The what's-a-nice-actor-like-you-doing-in-a-film-like-this? award to: George Carlin, a great comedian reduced to a feeble prop in Bill & Ted's Bogus Journey; Beverly D'Angelo, dealing gracefully with The Miracle's, incestuous impulses; Howard Morris, the venerable veteran of TV's Your Show of Shows, in a hopeless role as a homeless man in Life Stinks; Joe Morton, looking bewildered amid the mayhem of Terminator 2; Anthony Quinn, acting like a man while the boys play dress-up in Mobsters. Nobody-Emerges-Unscathed-Annex: Hudson Hawk and Problem Child 2.

Charlie Sheen, Valeria Golino

You have to go back to The Naked Gun 2 l/2 to find a satirical movie comedy this funny. True, Naked Gun 2½ only showed up a few weeks ago, but why quibble?

Loosely structured as a parody of Top Gun, the plot has Sheen as an ace fighter pilot, Golino (Rain Man) as a shrink, Cary Elwes as the squadron straight arrow and Lloyd Bridges as officer in command of a mission vaguely related to war in the Middle East.

Plot isn't an issue though. This is stream-of-consciousness humor—the only good sequitur is a non sequitur:

•Sheen is first discovered living on an Indian reservation, and the local medicine man makes him a present of a leather jacket, noting, "Dances with Bikers got this for you."

•Jon Cryer is a pilot who can't understand how he got the nickname Wash Out, even though being walleyed tends to affect his flying ability.

•Out of nowhere, Golino asks Sheen, "What do you do with an elephant with three balls?" When he doesn't know, she tells him, "Walk him and pitch to the rhino."

•In a fantasy reverie where Golino and Sheen do romantic bits from famous movies, Sheen shows up in a Supermanlike outfit, complete with standard-issue Christopher Reeve spit curl. There's also a marvelous parody of the sadomasochistic eating scene from 9½ Weeks, with Sheen stuffing a whole pizza into Golino's mouth.

•As the closing credits roll, various jokes are interspersed, including a list of things to do after the movie, such as "start a story hour at the local library."

Sheen looks a little like Tom Cruise, is amusingly earnest and is the only actor who has a personal makeup man listed in the credits, though Golino still comes off prettier. She's a charming comedian too, and her deadpan style mixes effectively with Sheen and Bridges's broad, slapstick approach.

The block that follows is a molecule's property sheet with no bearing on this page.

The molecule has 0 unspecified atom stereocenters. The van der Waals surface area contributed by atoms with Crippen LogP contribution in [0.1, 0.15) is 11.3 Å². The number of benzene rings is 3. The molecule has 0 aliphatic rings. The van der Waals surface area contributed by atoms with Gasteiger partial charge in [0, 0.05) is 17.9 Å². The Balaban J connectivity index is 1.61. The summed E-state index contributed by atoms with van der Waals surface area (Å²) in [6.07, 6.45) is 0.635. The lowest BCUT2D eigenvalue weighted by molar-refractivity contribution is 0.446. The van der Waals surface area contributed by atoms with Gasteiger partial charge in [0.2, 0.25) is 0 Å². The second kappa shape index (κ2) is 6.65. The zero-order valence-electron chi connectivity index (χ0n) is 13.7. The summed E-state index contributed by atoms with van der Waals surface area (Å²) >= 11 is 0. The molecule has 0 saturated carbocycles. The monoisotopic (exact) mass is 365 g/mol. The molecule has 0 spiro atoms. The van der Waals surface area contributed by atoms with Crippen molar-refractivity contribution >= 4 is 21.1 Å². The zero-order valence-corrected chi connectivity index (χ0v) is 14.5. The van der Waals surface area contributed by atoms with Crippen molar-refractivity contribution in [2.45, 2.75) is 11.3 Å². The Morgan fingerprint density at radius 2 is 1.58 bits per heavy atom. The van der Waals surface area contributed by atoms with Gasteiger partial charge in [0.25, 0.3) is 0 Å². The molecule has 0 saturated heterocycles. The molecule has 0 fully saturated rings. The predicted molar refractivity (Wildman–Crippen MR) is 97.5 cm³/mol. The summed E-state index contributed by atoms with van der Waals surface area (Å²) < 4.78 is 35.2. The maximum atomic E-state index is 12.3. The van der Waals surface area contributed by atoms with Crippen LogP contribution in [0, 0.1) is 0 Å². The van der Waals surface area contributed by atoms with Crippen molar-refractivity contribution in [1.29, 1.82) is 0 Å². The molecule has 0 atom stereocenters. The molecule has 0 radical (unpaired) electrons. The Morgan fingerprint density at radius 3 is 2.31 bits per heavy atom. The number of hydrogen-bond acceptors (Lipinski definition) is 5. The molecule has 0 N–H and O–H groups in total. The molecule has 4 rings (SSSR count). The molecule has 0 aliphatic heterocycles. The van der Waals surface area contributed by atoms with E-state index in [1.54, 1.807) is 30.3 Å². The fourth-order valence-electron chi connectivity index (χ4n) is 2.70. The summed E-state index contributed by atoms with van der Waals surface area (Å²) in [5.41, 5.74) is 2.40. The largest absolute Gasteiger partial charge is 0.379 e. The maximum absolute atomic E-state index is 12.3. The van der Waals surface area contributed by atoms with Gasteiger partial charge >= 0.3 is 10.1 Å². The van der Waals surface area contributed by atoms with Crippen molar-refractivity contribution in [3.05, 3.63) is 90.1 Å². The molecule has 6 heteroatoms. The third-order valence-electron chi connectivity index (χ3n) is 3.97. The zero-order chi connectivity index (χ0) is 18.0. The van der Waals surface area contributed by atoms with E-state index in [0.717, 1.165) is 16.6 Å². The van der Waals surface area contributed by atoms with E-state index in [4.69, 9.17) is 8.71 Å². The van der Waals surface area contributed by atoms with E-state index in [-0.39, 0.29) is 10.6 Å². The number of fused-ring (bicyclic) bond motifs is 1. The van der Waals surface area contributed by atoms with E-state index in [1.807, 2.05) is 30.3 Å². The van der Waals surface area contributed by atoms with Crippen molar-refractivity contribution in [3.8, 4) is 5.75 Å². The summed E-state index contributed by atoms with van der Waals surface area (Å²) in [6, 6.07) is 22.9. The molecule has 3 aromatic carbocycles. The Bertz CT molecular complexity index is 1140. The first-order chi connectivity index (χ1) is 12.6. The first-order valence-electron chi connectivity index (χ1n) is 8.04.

Now for the tough part, explaining the movie's pedigree.

It was directed by Jim Abrahams, sometime directing partner of David Zucker, who did The Naked Gun 2½. It was cowritten by Pat Proft, who also cowrote Naked Gun 2½. Abrahams, Proft and David Zucker used to work with Jerry Zucker, who not only had nothing to do with Naked Gun 2½ but also has nothing to do with Hot Shots!

Next: how Rocky Bridges is related to Lloyd, Jeff and Beau. (PG-13)

William Hurt, Christine Lahti

Cleanly presented, with a minimum of ornamentation, this is a message drama that gets its message across. Of course, it helps that there's nearly a universal belief in that message: The American medical system is too mechanistic, too insensitive to the emotional needs of its patients.

Director Randa (Children of a Lesser God) Haines sets up the premise in an unobtrusive yet pointed opening sequence. While Hurt, a San Francisco heart surgeon, is performing a delicate operation, he and his surgical team are singing old Top 40 tunes and telling lawyer-trashing jokes. He might as well be replacing a broken-down transmission as repairing a human heart.

The possibility that doctors must remain distanced to face death doesn't escape Haines or writer Robert Caswell, adapting a memoir by Portland, Oreg., physician Edward Rosenbaum. If he were dying and needed a surgeon, Hurt tells a colleague, "I'd rather you cut straighter and care less."

But when Hurt learns he has a tumor on his larynx, he goes through a dehumanizing series of encounters with the health care system: hours in waiting rooms, repetitive forms, unnecessary delays in processing routine tests that have life or death importance to him, doctors who display the compassion of vending machines.

The resultant wholesale enlightenment he experiences smacks of Epiphanies-R-Us simplemindedness. There's also a lot of palming off of blame. "The system stinks," Hurt says in explaining one tragic mistake. "The insurance companies tell us what tests we can and can't give."

But Hurt is such a masterly subtle actor that he makes most of his transformation convincing, and he is aided by a difficult, quietly moving performance by Lahti as his alienated wife, whom Hurt has treated with little more emotion than he has his patients. Elizabeth Perkins is affecting too, even though it's not always easy to take her deus ex machina role as the brain tumor patient who converts Hurt from an automaton to a medical Care Bear.

For those of us who have ever had a grievance against the medical establishment—you other two can just go see Terminator 2 again—there's some revenge catharsis in this film's see-how-you-like-it attitude. But in another way the movie is about the less vindictive, more trying matter of confronting death, and it approaches that subject with unusual dignity and intelligence. (PG-13)


ROBERT DE NIRO IS a man who has been comatose for 30 years. Robin Williams is the doctor who revives him. Penny Marshall directs the adaptation of a real New York City case, which is tasteful except for hokey romantic subplots—Julie Kavner with Williams, Penelope Ann Miller with De Niro. The story is irresistibly moving; Williams, obsessive and edgy, and De Niro, marvelously expressing the joy of simply being aware of the world, are state of the acting art. (RCA/Columbia)